Or Maybe the Day After That
I’m tired of thinking about Tara,
trying to save her for God knows what.
I’m tired of plenty
after all those months
of making do.
Sometimes I miss boiled turnips
and dirt under my nails.
I’m tired of dresses
made to order, petticoats
and ball gowns,
so tired I could rip these curtains
from the windows too.
I’m too tired to bear anyone’s grief
but my own,
tired of apologizing
for misplaced jealousy.
I don’t care if I have to loosen
my corsets after a hearty meal,
one I cooked myself.
Right now I have no plans
to make plans. Instead,
I’m going to sit right here
at the foot of the stairs
and have a good cry,
and I don’t care if anyone
gives a damn or not.
Maybe tomorrow, my thoughts
will come clearer—or
maybe the day after that.
Roots and wings, her mama always said,
Roots and wings, parroting something clever
she had heard from other wiser mothers,
but with her timing off, or just her common
sense. She never knew just which to bestow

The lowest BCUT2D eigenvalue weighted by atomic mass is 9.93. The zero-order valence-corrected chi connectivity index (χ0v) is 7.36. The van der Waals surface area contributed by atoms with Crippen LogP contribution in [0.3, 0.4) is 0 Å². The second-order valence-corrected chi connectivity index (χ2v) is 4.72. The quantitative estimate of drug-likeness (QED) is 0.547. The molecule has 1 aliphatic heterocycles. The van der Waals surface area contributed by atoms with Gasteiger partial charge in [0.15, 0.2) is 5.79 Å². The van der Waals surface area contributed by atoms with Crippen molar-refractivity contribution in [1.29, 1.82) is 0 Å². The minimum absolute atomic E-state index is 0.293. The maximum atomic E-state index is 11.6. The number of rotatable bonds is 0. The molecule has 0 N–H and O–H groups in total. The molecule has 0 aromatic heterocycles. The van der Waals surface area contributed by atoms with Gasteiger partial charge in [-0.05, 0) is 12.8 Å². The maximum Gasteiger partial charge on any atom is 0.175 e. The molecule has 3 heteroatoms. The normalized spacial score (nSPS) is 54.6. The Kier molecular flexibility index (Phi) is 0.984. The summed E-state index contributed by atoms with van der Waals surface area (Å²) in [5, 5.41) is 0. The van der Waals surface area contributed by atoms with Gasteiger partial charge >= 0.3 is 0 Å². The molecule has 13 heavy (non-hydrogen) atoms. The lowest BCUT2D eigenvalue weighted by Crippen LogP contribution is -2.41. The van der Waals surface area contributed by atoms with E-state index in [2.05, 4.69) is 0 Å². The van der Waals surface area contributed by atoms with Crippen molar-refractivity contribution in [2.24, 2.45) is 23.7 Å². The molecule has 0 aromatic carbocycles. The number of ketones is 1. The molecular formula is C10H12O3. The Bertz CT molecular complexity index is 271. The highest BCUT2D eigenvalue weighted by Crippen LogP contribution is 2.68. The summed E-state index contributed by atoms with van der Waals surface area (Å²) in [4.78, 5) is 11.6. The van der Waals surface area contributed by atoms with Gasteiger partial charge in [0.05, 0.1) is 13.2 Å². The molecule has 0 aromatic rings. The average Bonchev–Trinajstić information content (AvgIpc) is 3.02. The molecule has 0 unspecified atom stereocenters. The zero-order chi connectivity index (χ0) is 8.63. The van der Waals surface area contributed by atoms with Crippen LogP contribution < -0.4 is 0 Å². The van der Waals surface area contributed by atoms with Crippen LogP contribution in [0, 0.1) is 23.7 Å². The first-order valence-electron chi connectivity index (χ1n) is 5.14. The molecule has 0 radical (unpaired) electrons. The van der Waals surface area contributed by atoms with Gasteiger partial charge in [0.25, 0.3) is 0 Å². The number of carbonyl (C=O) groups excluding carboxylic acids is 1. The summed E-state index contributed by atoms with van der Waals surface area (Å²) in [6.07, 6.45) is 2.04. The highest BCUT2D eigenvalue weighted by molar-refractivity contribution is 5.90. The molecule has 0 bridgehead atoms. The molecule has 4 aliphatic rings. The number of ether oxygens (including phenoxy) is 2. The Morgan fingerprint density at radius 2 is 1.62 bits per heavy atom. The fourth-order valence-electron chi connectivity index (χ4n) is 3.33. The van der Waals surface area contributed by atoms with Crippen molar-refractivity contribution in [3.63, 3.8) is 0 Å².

when. As they started school, crying,
clinging to her skirts, she offered wings,
shooing them into strange new classrooms
sniffling, but when they wished to date,
to drive, she held tight, packing the soil tight
against their roots, shaping their branches
with twine. When they needed her
for goodnight prayers and nursery rhymes,
she insisted that they learn to entertain
themselves; when they begged to spend
the night with friends, she wept and claimed
they did not love her, leaving her alone
like that. No wonder then, that when they
met a friend, a man, anyone who showed
them kindness, they clung, believing every
word. No wonder still they left that house
the first chance they found, like desparate
passengers, rowing the lifeboat away
from the foundering ship, sawing at knots
that bound them with their teeth if necessary.
“I grant I never saw a goddess go;
my mistress when she walks treads on the ground.”
Heavy footed, even back when I didn’t
weigh a hundred pounds soaking wet,
I could never slip up on anyone. I clomped
when barefoot, and in high heels, I clicked.
No one could accuse me of not trying,
though. Aware of more graceful girls,
I aspired—to no avail—to steal, unnoticed,
into their ranks but lived and breathed—
and walked—the personification of
two left feet. Dances were no different:
I trampled on the toes of luckless boys,
even tripping over my own two feet.
What vast relief, when I discovered poetry,
to find there feet content to trip along
as I directed; dactyls, iambs, trochees
all do my bidding, with unmatched grace.